Meredith Sue Willis was born and bred in West Virginia where both of her parents were school teachers. Her mother's father was a witness to the Monongah Mine explosion of 1907 in Monongah, West Virginia. Her father's mother was a country store keeper in Wise County, Virginia. Willis has published more than twenty books of fiction and nonfiction and is a veteran writer-in-the schools. She presently teaches novel writing at New York University's School of Professional Studies and volunteers with an anti-racist organization in the inner ring suburb of New Jersey where she lives.

Charles Dodd White is the author of the novels, A Shelter of Others and Lambs of Men, as well as the story collection, Sinners of Sanction County, published by Bottom Dog Press. He's also co-editor of the Appalachian anthologies, Degrees of Elevation and Appalachia Now, also published by Bottom Dog. He lives in Knoxville, Tennessee where he teaches at Pellissippi State Community College and directs the annual James Agee Conference

Jeff Mann grew up in Hinton, West Virginia, and attended at West Virginia University. He has published five books of poetry: Bones Washed with Wine, On the Tongue, Ash, A Romantic Mann, and Rebels; two collections of essays, Edge and Binding the God; a book of poetry and memoir, Loving Mountains, Loving Men; five novels, Fog, Purgatory, Cub, Salvation, and Country; and three volumes of short fiction, A History of Barbed Wire, Desire and Devour, and Consent. He teaches creative writing at Virginia Tech.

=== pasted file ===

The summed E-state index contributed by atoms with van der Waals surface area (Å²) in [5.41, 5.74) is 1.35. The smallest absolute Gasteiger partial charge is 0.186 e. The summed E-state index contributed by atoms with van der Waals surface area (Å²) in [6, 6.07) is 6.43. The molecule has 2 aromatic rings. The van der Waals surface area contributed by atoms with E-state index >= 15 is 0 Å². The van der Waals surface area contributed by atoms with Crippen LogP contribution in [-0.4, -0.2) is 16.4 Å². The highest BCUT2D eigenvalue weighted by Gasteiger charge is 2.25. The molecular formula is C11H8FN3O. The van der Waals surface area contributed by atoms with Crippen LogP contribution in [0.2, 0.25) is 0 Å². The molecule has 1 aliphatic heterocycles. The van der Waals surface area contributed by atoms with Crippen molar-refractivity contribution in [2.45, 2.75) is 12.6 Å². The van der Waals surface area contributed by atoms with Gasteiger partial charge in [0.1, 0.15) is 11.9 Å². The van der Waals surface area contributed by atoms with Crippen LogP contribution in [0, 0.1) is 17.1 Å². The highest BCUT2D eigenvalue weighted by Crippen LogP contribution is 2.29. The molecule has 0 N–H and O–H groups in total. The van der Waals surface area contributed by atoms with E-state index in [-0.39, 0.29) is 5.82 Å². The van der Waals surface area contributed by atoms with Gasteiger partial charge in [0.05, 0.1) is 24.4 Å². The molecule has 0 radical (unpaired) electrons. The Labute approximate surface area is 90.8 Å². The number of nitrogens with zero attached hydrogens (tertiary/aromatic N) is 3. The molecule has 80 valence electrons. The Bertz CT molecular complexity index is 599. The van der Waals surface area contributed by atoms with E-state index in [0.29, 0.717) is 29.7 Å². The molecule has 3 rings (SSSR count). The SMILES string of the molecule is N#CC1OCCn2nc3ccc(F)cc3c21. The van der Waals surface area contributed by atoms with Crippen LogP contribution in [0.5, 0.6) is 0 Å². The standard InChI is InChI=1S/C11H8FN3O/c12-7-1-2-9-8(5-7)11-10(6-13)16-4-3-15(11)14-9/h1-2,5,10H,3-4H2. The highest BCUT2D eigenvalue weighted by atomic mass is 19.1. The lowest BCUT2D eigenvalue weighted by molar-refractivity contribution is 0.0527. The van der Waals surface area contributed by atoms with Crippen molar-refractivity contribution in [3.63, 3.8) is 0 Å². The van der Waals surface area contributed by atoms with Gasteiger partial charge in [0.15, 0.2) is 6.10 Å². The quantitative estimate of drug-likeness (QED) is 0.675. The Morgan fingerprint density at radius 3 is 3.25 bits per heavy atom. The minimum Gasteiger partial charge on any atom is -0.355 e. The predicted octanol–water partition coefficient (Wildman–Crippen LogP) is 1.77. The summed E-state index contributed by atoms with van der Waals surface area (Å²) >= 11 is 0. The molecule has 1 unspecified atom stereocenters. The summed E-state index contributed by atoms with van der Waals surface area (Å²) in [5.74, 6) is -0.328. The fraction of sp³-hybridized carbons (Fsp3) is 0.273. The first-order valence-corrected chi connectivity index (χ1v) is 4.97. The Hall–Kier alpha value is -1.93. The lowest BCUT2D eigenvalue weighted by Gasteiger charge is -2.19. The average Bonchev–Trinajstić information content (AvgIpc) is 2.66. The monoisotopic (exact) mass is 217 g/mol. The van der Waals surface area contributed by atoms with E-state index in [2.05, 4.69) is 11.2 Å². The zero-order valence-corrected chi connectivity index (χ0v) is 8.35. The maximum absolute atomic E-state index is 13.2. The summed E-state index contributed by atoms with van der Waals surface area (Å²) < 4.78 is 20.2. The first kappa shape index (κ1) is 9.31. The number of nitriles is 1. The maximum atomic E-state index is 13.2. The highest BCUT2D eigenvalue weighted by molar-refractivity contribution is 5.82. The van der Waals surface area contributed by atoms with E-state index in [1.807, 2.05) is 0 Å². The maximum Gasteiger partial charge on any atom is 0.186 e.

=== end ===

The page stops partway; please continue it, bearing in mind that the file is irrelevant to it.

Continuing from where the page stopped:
Laura Argiri is the author of The God in Flight (Random House 1995, Penguin 1996, Lethe Press 2016) and Guilty Parties: Leighlah and Others, which includes "Cottage Industry." Lethe Press will publish Guilty Parties in spring of 2017. The collection is about the fine gradations of bad behavior and its impact on both targets and perpetrators. Laura is a bicultural Southerner/New Englander who plans to become an expatriate soon